Witness to War: Tuesday June 26, 1917

Private Raymond Duval, MM, was a soldier of the 14th Battalion (Royal Montreal Regiment) CEF who served overseas during the last two years of the First World War. He participated in some of the fiercest fighting seen by Canadians during the war and was decorated for bravery at Passchendaele. Determined to preserve his memories of the First World War, he maintained a daily record of his experiences. Here is what he wrote precisely 100 years ago today:

Tuesday June 26, 1917: Just wrote the above as an aerial battle is going on its some sport. We leave for the support tonight This is an awful looking country town ravaged by shells. Came up to the support and got some mail. 8 letters gee but it was great went to sleep with a happy heart and a lonesome one both at once.

Author’s note in 1954: During our sojourn in Burbune, the gang from the old “Home Town,” which had consisted of some 30 men, had now dwindled to about a dozen. As time went on, we became closer in our comradeship, which vindicates the old adage that “misery likes company,” and for us boys, all of us having led a happy carefree life in Canada, we found it generally pretty hard. Many were the farce lovers when we got together in [?], limit(?) or better when we passed our time in reminiscing about the “Barg”(?) — our fishing and hunting trips, hockey and baseball games, etc., and speculated a little — not much though about those able to come, who at least in our estimation, had refused and got out of it. The general final conclusion we all agreed was that after all, we were glad we came and happy that we came before conscription. Somehow this thought made us feel good.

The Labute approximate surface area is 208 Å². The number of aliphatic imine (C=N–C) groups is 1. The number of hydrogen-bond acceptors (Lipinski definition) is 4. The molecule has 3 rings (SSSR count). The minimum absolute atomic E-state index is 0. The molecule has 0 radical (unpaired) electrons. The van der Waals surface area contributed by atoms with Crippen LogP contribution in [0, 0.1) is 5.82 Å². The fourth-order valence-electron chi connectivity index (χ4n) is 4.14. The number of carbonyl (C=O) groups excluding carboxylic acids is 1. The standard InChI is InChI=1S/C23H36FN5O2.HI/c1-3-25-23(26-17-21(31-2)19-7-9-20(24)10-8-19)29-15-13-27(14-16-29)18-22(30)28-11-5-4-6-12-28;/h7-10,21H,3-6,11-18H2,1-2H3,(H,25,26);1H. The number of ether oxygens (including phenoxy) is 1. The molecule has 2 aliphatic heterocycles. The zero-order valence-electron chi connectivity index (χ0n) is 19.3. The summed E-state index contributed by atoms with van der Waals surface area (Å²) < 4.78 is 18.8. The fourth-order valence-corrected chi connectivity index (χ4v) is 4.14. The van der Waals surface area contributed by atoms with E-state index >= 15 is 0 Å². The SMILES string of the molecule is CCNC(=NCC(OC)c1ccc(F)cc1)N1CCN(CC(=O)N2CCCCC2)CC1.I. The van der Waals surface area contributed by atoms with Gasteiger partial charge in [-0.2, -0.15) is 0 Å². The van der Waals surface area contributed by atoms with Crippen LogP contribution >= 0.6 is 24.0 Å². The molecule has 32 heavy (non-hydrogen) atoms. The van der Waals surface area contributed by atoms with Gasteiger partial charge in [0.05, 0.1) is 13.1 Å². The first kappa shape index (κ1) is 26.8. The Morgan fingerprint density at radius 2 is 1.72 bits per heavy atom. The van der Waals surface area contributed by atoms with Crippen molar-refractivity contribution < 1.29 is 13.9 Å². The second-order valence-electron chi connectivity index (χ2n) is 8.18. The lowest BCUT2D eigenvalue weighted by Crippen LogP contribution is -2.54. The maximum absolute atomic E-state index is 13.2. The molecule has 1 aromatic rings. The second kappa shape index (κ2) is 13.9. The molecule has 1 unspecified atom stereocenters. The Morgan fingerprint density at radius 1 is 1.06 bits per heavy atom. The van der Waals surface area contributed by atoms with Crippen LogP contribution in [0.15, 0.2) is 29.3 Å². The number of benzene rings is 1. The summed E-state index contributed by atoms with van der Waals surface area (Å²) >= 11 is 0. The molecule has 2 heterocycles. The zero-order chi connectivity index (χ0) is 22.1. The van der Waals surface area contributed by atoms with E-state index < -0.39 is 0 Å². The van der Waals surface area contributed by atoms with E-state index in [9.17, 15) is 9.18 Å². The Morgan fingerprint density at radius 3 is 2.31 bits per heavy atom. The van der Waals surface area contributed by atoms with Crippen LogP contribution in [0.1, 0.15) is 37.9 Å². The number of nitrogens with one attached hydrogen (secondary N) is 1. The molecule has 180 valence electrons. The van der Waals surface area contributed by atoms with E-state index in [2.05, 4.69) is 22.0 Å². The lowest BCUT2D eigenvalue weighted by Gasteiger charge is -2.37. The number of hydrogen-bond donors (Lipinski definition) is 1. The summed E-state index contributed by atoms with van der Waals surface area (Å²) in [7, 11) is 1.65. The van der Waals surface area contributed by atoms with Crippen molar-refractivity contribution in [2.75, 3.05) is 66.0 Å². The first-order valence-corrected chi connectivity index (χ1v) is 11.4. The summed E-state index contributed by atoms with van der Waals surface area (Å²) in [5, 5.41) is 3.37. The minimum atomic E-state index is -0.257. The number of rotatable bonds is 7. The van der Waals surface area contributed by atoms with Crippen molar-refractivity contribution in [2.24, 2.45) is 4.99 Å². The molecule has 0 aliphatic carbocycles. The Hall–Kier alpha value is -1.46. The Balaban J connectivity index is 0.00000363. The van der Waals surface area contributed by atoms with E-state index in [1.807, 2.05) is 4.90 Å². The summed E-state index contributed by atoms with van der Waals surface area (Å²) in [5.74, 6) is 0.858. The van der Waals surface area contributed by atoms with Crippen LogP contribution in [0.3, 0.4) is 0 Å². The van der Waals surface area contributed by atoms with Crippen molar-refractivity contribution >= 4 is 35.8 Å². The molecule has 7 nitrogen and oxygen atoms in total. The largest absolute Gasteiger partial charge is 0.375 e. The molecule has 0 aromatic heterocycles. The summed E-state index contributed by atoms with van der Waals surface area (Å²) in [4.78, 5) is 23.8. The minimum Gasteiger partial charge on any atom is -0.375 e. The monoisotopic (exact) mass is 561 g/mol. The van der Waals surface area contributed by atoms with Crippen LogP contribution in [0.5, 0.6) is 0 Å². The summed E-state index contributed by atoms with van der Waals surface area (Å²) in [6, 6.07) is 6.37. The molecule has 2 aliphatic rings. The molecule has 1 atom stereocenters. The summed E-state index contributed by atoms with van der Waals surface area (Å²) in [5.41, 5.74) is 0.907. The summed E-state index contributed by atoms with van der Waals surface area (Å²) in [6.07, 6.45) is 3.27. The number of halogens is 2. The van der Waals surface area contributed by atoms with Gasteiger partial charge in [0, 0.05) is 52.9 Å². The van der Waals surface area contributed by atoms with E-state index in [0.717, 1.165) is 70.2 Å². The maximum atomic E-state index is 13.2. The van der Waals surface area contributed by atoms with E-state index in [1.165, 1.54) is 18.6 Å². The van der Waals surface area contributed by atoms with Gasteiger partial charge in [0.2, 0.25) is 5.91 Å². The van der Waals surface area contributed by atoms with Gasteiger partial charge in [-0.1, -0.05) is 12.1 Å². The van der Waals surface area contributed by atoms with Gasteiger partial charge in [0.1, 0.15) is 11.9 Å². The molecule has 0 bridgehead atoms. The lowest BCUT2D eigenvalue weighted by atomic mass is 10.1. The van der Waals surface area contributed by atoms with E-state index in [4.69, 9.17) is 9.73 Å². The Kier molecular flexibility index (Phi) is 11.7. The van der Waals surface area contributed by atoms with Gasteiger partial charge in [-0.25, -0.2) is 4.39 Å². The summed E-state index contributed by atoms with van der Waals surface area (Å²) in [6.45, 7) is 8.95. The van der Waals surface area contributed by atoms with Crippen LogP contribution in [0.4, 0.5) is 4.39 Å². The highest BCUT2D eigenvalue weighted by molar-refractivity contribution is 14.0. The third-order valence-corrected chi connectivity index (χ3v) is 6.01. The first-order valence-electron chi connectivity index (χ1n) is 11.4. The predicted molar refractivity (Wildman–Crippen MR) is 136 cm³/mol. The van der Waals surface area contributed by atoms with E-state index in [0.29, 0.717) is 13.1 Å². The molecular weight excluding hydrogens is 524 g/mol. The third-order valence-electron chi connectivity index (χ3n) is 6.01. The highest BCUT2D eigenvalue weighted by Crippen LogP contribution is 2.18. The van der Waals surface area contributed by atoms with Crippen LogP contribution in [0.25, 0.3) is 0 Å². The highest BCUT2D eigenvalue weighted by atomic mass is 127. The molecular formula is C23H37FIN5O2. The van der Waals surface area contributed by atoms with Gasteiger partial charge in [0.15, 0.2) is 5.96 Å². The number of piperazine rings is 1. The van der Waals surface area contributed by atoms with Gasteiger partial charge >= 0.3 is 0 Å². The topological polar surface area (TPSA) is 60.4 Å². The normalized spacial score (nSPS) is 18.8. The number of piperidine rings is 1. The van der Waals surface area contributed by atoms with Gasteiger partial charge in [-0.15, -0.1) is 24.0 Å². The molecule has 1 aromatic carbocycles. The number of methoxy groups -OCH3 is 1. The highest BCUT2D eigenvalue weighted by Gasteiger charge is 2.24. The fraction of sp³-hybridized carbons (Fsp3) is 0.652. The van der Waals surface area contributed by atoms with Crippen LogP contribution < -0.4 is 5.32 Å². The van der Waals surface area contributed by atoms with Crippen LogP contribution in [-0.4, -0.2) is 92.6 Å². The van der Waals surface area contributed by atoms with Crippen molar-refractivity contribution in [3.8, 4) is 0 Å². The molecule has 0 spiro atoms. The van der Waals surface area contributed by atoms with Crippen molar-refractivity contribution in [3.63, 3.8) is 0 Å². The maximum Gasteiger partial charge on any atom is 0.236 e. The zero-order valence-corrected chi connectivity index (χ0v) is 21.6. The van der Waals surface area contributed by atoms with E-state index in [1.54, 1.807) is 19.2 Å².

Men of the 14th RMR. Private Duval (presumed), front row, second from right.

Eventually, just short of 3 months after leaving Canada, 160 of us were put on buses and sent up to join the 14th Battalion, [which] at that time [was] stationed in “Winnipeg Huts” of Mount St. Eloi, having just returned from a tour on Vimy Ridge. Our draft was posted, and practically all of “our gang” was assigned to #2 Company. Here, we found out what was near the “real” front.

Next morning, I was picked for guard duty (24 Hours). Found this pretty tough. The battalion was paid off and as often occurred, several boys drank too much with consequent trouble in the Guard Room. One man was brought in with a “fighting job,” and had to be severely manhandled before he was subdued. In the scuffle he got his teeth into my left hand and had to be treated rather roughly to make him let go. Fortunately, no serious trouble resulted from the fray.

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The RMR Foundation thanks Natalie Dyck for generously sharing her publication of “The Diary and Memoir of Private Raymond Duval” in order for us to be able to share his story with you 100 years on. You can learn more about Private Duval here.

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